ANZCHOG is delighted to announce that a new international clinical trial for patients diagnosed with Ewing Sarcoma will soon be available in Australia and New Zealand.
Ewing Sarcoma (ES) is a rare type of cancer, arising in the bone or surrounding tissues. It can be diagnosed at any age, but occurs most frequently in children, adolescents and young adults. It is an aggressive disease, and the prognosis is poor for patients once the disease has spread.
INTER-EWING-1 is an international clinical trial that examines several new treatment strategies for ES patients, including access to a novel agent (a tyrosine kinase inhibitor), optimising radiotherapy doses and adding “maintenance” chemotherapy at the end of other planned treatments. Importantly, patients of all ages will be eligible to enrol on this clinical trial.
Led by an internationally renowned team of sarcoma researchers from across Europe and the United Kingdom, Australian researchers have contributed to development of the trial, which is now in its final phases of development.
INTER-EWING-1 will be funded by the Australian Government’s Medical Research Future Fund (via Canteen), The Kids’ Cancer Project and the Cooper Rice-Brading Foundation, the Australian Government’s Medical Research Future Fund (through the 2021 Rare Cancers, Rare Diseases and Unmet Need MRF2015073) and our clinical collaborators Australia and New Zealand Sarcoma Association (ANZSA) supported by their philanthropic partner the GPA Andrew Ursini Charitable Fund.
“For rare cancers like Ewing Sarcoma, it is vital that we work with our international colleagues to conduct clinical trials that seek to improve treatments for patients,” said Chief Investigator Associate Professor Geoff McCowage. “It is only through the combined support of all of these funders that we will be able to offer this innovative trial to patients of all ages across Australia and New Zealand.”
The University of Birmingham will act as the International Sponsor for the INTER-EWING-1 trial, with ANZCHOG the National Sponsor for participating Australian and New Zealand paediatric and adult oncology centres.
“The ongoing collaboration between ANZCHOG and ANZSA means that we are able to open this trial in paediatric and adult centres in a coordinated way,”“ said National Principal Investigator Associate Professor Dr Marianne Phillips. “This is really important for future access to trials developed by international consortia in this space, as we can demonstrate that Australia and New Zealand has an effective model to enrol patients of all ages within a high quality, streamlined trial framework.”
ANZCHOG’s philanthropic partners provide vital co-funding to enable this important trial to open. Funding from The Kids’ Cancer Project and the Cooper Rice-Brading Foundation will ensure that all paediatric cancer centres throughout Australia and New Zealand can open the trial. “There is an urgent need for new therapies for Ewing Sarcoma which is most commonly found in young patients and continues to have a poor prognosis,” said The Kids’ Cancer Project CEO Owen Finegan. “The Kids’ Cancer Project and the Cooper Rice-Brading Foundation are proud to be providing funding for this exciting international clinical trial, which will help children across Australia and beyond benefit from access to new treatment strategies.”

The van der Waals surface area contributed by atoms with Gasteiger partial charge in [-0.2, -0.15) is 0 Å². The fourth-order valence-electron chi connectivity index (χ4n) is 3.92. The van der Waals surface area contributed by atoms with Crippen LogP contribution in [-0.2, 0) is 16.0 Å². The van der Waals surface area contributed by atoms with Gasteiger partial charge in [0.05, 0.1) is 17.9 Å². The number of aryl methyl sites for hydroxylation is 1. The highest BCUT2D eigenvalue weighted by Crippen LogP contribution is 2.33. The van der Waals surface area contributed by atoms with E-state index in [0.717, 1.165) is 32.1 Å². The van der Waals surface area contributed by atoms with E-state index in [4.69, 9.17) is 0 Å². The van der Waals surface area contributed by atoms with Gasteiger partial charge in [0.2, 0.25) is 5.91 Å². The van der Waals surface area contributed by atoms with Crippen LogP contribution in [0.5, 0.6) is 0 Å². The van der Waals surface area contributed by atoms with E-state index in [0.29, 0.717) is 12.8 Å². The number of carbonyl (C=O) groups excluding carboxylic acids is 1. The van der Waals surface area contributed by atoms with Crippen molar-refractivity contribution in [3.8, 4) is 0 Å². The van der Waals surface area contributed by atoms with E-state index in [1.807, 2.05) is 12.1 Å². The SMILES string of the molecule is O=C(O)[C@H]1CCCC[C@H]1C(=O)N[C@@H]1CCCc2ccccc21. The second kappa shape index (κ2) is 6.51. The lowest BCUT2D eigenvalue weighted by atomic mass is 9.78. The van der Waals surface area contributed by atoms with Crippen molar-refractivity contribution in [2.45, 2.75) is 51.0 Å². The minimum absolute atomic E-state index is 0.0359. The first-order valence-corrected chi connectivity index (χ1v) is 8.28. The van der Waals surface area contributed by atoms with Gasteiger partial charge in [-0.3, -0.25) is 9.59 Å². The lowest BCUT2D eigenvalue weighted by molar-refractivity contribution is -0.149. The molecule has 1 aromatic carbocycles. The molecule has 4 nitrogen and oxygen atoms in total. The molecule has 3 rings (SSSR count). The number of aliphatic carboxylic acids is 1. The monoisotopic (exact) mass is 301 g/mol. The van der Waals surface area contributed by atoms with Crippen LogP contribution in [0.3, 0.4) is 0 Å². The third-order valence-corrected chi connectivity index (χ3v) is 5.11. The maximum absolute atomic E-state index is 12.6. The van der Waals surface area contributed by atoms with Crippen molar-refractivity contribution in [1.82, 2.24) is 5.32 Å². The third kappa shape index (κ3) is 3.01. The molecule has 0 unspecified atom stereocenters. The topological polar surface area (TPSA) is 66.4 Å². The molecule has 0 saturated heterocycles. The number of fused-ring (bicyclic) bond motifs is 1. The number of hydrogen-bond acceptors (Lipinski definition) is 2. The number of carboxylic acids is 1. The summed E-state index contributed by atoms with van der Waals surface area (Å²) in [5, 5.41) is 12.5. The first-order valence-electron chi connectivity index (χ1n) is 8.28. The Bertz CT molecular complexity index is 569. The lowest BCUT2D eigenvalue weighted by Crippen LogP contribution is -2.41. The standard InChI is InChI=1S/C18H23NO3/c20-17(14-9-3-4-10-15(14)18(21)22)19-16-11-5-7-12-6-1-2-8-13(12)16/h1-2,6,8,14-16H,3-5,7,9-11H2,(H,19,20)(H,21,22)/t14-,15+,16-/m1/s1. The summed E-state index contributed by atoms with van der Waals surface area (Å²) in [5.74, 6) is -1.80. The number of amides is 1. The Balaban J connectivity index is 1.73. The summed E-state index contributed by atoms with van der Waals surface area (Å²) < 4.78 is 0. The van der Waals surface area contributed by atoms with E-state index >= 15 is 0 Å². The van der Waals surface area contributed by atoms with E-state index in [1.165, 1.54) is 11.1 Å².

Funding support from Canteen ensures the INTER-EWING-1 trial will also open at a number of adult cancer centres. “Canteen is proud to award funding to this clinical trial as part of our focus on improving outcomes for all adolescent and young adult (AYA) cancer patients,” said Canteen CEO Peter Orchard. “Opening access and participation in clinical trials for this highly lethal cancer type will allow us to improve the extremely poor survival outcome of Ewing Sarcoma, which is currently responsible for 24% of cancer deaths in AYAs.”
ANZCHOG is a non-profit organisation committed to ensuring Australian and New Zealand children receive world-class cancer care. We are the peak professional body for paediatric oncologists and health professionals who care for children with cancer, spearheading national initiatives to enhance clinical care through communication, networking and education. We are also the national cooperative clinical trials group for childhood cancer, actively working with trial consortia around the globe to ensure Australian and New Zealand children have the opportunity to access the latest promising cancer treatments.